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I am just moving into freelancing (my primary sector will be web design / web development). I've got a few projects for friends as well as one or two 'professional' projects in the pipeline. I would like to know what are some of the most important things you need to hear from your client before you start the process of developing their website:

Some examples I can think of are:

  1. Wishlist of website functionality (contact forms / specific pages etc)
  2. Whether they have an existing Google Analytics account
  3. Any other tracking stuff
  4. Legacy code that needs to be integrated
  5. Desired aesthetics of the website
  6. SEO discussion

So yes, I'd really like to know what you think are the most important things to discuss and ascertain from a client before you begin development.

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closed as not constructive by gnat, Dynamic, Kilian Foth, Bart van Ingen Schenau, MichaelT May 20 '13 at 11:58

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7  
The most important thing to ask a client. How will you be making your deposit?. –  Mathew Foscarini May 19 '13 at 21:03
3  
How much will you pay, when will you pay, how will you pay, what happens when you don't pay. Related video: vimeo.com/22053820 –  Philipp May 19 '13 at 21:12

2 Answers 2

up vote 2 down vote accepted

DO'S

  • Start by asking the customer why they want an website? If needed, guide them through a discussion about using it to grow business in terms of sales, leads, orders etc.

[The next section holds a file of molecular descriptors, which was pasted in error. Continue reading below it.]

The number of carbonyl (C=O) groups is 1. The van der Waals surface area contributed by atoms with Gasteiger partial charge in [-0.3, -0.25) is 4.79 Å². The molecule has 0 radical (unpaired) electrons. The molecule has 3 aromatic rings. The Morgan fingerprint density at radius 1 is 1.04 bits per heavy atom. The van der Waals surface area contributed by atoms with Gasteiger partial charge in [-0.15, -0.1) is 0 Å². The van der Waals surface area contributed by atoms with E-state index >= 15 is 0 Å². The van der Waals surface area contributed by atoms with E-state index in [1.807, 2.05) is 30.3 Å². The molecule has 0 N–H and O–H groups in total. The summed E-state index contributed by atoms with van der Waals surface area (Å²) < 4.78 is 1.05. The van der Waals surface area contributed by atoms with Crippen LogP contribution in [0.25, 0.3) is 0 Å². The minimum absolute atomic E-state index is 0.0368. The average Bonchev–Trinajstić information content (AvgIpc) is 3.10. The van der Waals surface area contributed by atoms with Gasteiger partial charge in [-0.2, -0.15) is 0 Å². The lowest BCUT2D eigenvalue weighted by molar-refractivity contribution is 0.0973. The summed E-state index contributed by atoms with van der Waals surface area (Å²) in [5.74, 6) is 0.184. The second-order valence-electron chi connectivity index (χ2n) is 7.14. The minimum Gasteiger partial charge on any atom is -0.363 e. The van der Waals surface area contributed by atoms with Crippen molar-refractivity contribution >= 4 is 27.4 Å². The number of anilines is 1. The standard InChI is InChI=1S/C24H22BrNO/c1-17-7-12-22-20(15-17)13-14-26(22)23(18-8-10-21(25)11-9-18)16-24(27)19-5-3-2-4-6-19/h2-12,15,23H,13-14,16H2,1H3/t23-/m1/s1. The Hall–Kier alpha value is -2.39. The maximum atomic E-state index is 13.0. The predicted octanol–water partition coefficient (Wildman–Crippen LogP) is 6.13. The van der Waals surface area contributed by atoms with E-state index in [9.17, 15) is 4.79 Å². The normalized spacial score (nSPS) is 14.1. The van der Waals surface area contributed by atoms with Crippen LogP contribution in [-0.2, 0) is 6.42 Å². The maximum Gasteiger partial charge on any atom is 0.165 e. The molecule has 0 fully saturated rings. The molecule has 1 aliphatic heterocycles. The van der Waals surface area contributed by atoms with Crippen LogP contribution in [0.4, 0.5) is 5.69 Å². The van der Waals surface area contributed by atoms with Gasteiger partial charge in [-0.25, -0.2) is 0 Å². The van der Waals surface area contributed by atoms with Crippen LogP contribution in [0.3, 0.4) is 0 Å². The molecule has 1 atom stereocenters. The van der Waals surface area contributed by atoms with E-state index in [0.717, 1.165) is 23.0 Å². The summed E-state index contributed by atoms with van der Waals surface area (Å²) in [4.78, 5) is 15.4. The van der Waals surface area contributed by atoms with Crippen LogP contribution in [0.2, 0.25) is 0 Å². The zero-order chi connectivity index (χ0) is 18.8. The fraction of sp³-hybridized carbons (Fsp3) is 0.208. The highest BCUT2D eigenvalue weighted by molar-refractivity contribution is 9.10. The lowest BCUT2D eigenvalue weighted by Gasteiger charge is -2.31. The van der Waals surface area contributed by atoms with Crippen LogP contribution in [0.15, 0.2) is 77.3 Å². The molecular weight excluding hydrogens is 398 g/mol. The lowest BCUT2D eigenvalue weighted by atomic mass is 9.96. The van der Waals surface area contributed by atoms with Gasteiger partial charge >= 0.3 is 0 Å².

• Ask as many questions you can about their business now like how are you getting orders, what is the process, how can it be done better.

  • Try to understand the business process on how to get more business
    and how to make the whole process to be more easy and simple.

DONT'S

  • Do not talk about the technology, you will be tempted to discuss but don't.
  • Do not say demeaning things, if they have used any other solutions before.
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Scope

To me, scope is perhaps the most important question for any project. It drives costs, schedule, feature set, and often quality as well. It has a big influence on staffing and on whether your team is able to do the project (if it is too small, you better throw it back, too big, stay out of its way or bring in a partner). Your lifecycle model may determine how you cope with scope. If possible understand and act with a preference for short iterative/incremental cycles to a long waterfall approach where possible.

Exit Strategy

Related to scope, you should have completion criteria that are objective and measurable and will trigger partial and final payments as the project progresses. Some fair and constructive method of assuring the project succeeds for the parties involved. Communication, negotiation, arbitration are best used early and often to insure common expectations and in some cases to help projects that end in divorce damage the client and your company as little as practical. Clients have varied willingness to pay, so make sure that their satisfaction can be assured without making your company a forever partner with one that is stingy and hard to please.

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